noun_Search_345985 Created with Sketch.
0 cart-active Created with Sketch. noun_Search_345985 Created with Sketch.

Can You Eat Your Way to a 'Brad Pitt Jawline'?

By Eirik Garnas
July 15, 2015
Can You Eat Your Way to a 'Brad Pitt Jawline'? image

Those who've read the scientific literature on Paleo and/or spent some time scouring through ancestral health blogs online are well aware of the fact that colon cancer, type-2 diabetes, obesity, and many other chronic health disorders we suffer from in today's society are rare or virtually nonexistent among hunter-gatherers and traditional people who are largely unaffected by modern lifestyle habits.

What is sometimes forgotten is that it's not just the prevalence of cancer, cardiovascular disease, and other diseases that are among the leading causes of death in the modern world that have skyrocketed since our hunter-gatherer days, but also the rates of many health conditions that are of a more superficial nature and are generally considered relatively harmless to one's health, such as malocclusion, myopia, acne vulgaris, and impacted wisdom teeth.

Hunter-gathers had broad dental arches and ample room for wisdom teeth

Studies show that hunter-gatherers and traditional, non-westernized people generally have broad dental arches, ample room for wisdom teeth, and ideal or close to ideal occlusion (the manner in which the upper and lower teeth come together when the mouth is closed).1-3,5 The fact that these same characteristics are seen in skulls of Paleolithic humans further supports the notion that this condition is the evolutionary norm for our species.3

This is in stark contrast to modern societies, where conditions such as malocclusion, impacted wisdom teeth, and narrowed dental arches are extremely common. In his excellent talk at the 2012 Ancestral Health Symposium,4 Dr. Mike Mew, a London-based orthodontist, suggests that the underlying cause of all of these issues is a syndrome called Craniofacial Dystrophy; a condition characterized by a downswing in the anterior craniofacial structure (ACS).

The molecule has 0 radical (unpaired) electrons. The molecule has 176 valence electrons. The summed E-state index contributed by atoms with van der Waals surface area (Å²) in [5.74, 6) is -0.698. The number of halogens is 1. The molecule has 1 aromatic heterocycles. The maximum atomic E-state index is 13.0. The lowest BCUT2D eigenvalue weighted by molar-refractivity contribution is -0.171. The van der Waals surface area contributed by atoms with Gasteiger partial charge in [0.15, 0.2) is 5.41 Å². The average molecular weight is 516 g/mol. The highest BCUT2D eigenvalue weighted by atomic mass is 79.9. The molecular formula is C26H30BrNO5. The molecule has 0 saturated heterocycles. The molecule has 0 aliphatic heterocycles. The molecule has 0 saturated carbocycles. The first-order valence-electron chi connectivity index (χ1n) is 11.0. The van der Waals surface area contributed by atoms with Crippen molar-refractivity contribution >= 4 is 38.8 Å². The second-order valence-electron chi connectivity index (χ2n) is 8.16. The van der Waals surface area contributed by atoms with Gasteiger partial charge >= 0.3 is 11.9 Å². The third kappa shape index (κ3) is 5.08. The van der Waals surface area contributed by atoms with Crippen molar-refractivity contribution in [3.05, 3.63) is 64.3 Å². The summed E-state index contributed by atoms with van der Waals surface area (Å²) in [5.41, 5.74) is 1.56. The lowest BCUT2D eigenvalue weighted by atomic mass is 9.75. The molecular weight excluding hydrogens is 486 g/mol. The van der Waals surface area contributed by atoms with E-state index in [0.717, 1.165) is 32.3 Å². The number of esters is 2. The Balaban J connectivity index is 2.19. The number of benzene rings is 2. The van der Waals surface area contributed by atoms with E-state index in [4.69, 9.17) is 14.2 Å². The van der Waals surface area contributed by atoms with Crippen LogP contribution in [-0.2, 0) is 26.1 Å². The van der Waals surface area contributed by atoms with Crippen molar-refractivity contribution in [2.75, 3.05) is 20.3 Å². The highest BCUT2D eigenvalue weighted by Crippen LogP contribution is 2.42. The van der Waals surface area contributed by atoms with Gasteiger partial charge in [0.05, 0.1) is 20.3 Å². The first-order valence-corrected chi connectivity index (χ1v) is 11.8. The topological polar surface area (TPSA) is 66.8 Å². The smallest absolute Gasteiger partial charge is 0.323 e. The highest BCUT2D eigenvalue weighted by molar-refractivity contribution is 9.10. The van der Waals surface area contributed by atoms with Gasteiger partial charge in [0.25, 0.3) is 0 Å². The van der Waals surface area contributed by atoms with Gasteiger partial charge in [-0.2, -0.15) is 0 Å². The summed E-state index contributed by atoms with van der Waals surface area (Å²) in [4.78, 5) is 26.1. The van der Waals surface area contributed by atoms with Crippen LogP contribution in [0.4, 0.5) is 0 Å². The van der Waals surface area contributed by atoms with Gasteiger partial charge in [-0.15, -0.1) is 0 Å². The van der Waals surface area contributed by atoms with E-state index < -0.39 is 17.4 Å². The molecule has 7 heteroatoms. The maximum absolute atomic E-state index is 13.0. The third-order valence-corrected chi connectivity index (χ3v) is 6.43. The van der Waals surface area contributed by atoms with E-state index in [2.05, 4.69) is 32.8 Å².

He highlights the severity of today's situation by pointing out that 50% of all wisdom teeth are removed and that approximately 95% of the population in industrialized nations has deviations in their dental alignment. Of these 95%, approximately 30% are recommended orthodontics treatment, a treatment that improves the symptoms present, but may actually worsen the underlying problem.

Shrinking faces

Modern faces are "melting down" in the sense that there has been a major change in the human skeleton since the Paleolithic era. Over the last few thousand years - a blink of an eye from an evolutionary perspective - human faces have become approximately 5 to 10 % smaller after correcting for body size.3

Some would argue that beauty is in the eye of the beholder and/or that culture is the main factor involved in determining what we perceive as aesthetically pleasing. However, we also have to remember that we have evolved an attraction to certain features as a way to distinguish the healthy and virile from the weak.

Physical attractiveness can serve as a biological signal of good health, and we probably find people with well-developed faces, strong jaws, and broad dental arches attractive because these features are indicators of good genetic qualities and health.

Besides being aesthetically unappealing, the change to a longer, thinner craniofacial structure has had important implications for how we breathe, chew, and function.

How did we get ourselves into this mess?

Malocclusion, crowded teeth, and narrow dental arches accompany the adoption of modern diets and lifestyles